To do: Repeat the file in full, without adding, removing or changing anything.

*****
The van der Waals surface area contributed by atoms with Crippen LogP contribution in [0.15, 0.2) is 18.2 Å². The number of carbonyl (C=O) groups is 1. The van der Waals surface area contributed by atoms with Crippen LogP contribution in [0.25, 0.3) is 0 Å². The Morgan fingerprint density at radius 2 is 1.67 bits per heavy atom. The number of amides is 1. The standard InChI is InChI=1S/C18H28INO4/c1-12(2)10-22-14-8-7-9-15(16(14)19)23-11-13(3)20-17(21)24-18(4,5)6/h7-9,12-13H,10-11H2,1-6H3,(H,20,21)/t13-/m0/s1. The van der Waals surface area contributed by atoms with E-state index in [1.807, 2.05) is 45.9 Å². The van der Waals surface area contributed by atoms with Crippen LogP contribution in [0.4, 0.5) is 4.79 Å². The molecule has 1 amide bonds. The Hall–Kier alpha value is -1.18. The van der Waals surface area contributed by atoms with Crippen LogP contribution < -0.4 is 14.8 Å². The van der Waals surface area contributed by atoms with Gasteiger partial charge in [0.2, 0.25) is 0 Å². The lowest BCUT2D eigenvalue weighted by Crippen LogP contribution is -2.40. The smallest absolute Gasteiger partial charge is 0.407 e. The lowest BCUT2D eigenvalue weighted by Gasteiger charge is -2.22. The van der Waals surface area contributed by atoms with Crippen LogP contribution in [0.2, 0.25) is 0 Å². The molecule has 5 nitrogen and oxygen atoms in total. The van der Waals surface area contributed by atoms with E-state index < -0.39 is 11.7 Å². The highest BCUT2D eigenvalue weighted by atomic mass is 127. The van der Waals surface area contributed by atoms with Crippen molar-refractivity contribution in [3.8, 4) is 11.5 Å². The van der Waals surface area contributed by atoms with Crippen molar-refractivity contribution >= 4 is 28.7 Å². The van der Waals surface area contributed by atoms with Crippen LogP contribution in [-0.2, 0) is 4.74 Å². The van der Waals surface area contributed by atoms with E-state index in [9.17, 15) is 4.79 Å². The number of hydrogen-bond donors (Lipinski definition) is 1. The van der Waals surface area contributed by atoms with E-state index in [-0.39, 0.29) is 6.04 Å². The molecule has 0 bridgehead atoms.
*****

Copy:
The van der Waals surface area contributed by atoms with Crippen LogP contribution in [0.15, 0.2) is 18.2 Å². The number of carbonyl (C=O) groups is 1. The van der Waals surface area contributed by atoms with Crippen LogP contribution in [0.25, 0.3) is 0 Å². The Morgan fingerprint density at radius 2 is 1.67 bits per heavy atom. The number of amides is 1. The standard InChI is InChI=1S/C18H28INO4/c1-12(2)10-22-14-8-7-9-15(16(14)19)23-11-13(3)20-17(21)24-18(4,5)6/h7-9,12-13H,10-11H2,1-6H3,(H,20,21)/t13-/m0/s1. The van der Waals surface area contributed by atoms with E-state index in [1.807, 2.05) is 45.9 Å². The van der Waals surface area contributed by atoms with Crippen LogP contribution in [0.4, 0.5) is 4.79 Å². The molecule has 1 amide bonds. The Hall–Kier alpha value is -1.18. The van der Waals surface area contributed by atoms with Crippen LogP contribution < -0.4 is 14.8 Å². The van der Waals surface area contributed by atoms with Gasteiger partial charge in [0.2, 0.25) is 0 Å². The lowest BCUT2D eigenvalue weighted by Crippen LogP contribution is -2.40. The smallest absolute Gasteiger partial charge is 0.407 e. The lowest BCUT2D eigenvalue weighted by Gasteiger charge is -2.22. The van der Waals surface area contributed by atoms with Crippen LogP contribution in [0.2, 0.25) is 0 Å². The molecule has 5 nitrogen and oxygen atoms in total. The van der Waals surface area contributed by atoms with E-state index < -0.39 is 11.7 Å². The highest BCUT2D eigenvalue weighted by atomic mass is 127. The van der Waals surface area contributed by atoms with Crippen molar-refractivity contribution in [3.8, 4) is 11.5 Å². The van der Waals surface area contributed by atoms with Crippen molar-refractivity contribution >= 4 is 28.7 Å². The van der Waals surface area contributed by atoms with Crippen LogP contribution in [-0.2, 0) is 4.74 Å². The van der Waals surface area contributed by atoms with E-state index in [9.17, 15) is 4.79 Å². The number of hydrogen-bond donors (Lipinski definition) is 1. The van der Waals surface area contributed by atoms with E-state index in [-0.39, 0.29) is 6.04 Å². The molecule has 0 bridgehead atoms.